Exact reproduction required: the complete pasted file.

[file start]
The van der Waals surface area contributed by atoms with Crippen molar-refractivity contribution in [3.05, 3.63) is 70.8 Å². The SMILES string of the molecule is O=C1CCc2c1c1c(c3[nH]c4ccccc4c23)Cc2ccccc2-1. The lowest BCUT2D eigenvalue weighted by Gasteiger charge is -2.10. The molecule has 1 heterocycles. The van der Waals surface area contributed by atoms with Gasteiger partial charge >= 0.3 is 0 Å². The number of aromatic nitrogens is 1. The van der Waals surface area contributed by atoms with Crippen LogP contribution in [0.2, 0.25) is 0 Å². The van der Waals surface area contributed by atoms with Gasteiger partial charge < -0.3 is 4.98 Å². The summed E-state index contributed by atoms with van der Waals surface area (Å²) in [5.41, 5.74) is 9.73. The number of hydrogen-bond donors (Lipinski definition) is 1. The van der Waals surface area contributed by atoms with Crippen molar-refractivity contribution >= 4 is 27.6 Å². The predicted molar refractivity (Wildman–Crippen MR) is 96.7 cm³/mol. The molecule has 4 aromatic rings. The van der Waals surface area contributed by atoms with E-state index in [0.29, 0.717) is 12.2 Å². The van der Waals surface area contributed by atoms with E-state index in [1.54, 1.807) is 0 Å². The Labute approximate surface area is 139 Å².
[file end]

The van der Waals surface area contributed by atoms with Crippen molar-refractivity contribution in [3.05, 3.63) is 70.8 Å². The SMILES string of the molecule is O=C1CCc2c1c1c(c3[nH]c4ccccc4c23)Cc2ccccc2-1. The lowest BCUT2D eigenvalue weighted by Gasteiger charge is -2.10. The molecule has 1 heterocycles. The van der Waals surface area contributed by atoms with Gasteiger partial charge >= 0.3 is 0 Å². The number of aromatic nitrogens is 1. The van der Waals surface area contributed by atoms with Crippen LogP contribution in [0.2, 0.25) is 0 Å². The van der Waals surface area contributed by atoms with Gasteiger partial charge < -0.3 is 4.98 Å². The summed E-state index contributed by atoms with van der Waals surface area (Å²) in [5.41, 5.74) is 9.73. The number of hydrogen-bond donors (Lipinski definition) is 1. The van der Waals surface area contributed by atoms with Crippen molar-refractivity contribution >= 4 is 27.6 Å². The predicted molar refractivity (Wildman–Crippen MR) is 96.7 cm³/mol. The molecule has 4 aromatic rings. The van der Waals surface area contributed by atoms with E-state index in [0.29, 0.717) is 12.2 Å². The van der Waals surface area contributed by atoms with E-state index in [1.54, 1.807) is 0 Å². The Labute approximate surface area is 139 Å².